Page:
A mixture of research and projection-mapping technology, the Met's 'Color the Temple' exhibition gives viewers a taste of what the Egyptian Temple of Dendur may have really looked like.
Once located on the banks of the Nile, the Egyptian Temple of Dendur, exhibited at New York’s Metropolitan Museum of Art, is now part of a digital projection project that that may reflect its original form more than 2,000 years after its construction.
The Met’s MediaLab has installed a projector that fills in the temple’s carvings with vivid colours and patterns, resulting in a radically different representation than the sand shades that traditionally depict the ancient pharaonic monuments. Entitled “Color the Temple,” the exhibit is the result of a combination of research and projection-mapping technology, allowing visitors to view what the Temple of Dendur may have looked like in its original form.
“Egyptian temples were not simply houses for a cult image but also represented, in their design and decoration, a variety of religious and mythological concepts. One important symbolic aspect was based on the understanding of the temple as an image of the natural world as the Egyptians knew it,” MET explains on their official site.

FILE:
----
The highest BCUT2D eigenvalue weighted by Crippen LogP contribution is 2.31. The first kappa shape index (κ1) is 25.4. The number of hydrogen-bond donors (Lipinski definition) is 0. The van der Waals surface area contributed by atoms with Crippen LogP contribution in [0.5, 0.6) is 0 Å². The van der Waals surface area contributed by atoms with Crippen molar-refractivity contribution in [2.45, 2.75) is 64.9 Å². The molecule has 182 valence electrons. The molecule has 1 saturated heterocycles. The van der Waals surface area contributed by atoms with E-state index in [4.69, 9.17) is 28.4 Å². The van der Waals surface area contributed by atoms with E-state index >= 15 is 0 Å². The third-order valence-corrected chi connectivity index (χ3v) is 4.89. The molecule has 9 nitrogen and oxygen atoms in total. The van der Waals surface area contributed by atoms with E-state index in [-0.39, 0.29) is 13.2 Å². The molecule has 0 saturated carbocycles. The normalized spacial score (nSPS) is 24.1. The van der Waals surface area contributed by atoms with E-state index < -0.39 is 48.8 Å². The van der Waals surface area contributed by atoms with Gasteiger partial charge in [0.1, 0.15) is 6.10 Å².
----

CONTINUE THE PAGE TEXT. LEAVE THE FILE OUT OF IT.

The exhibition is on display until March 19, but as one section of the structure’s south side partially lit by sunshine, washing out the projector’s light, the scene is illuminated on Friday and Saturday evenings when the Met offers extended hours, according to the New York Times.
The temple was relocated in the USA in the 1960s, as UNESCO led a salvage campaign to protect the building from the erosion caused by frequent floodings – which by the 1920s, occurred nine months of the year. In 1967, US President Lyndon B. Johnson gave it to the Met, which has so far been unable to detect any remnants of color.
With the advent of the MediaLab and the arrival of ancient polychromy researcher Erin Peters in 2013, a path to discover the temple´s lost colors opened up. The expert was guided by Napoleon-era publications which depicted brilliant paint inside the Temple of Hathor, built in the same period as the Temple of Dendur. The MediaLab created different projections according to several iconic possibilities, all of which will be on view.
Image courtesy of The New York Times.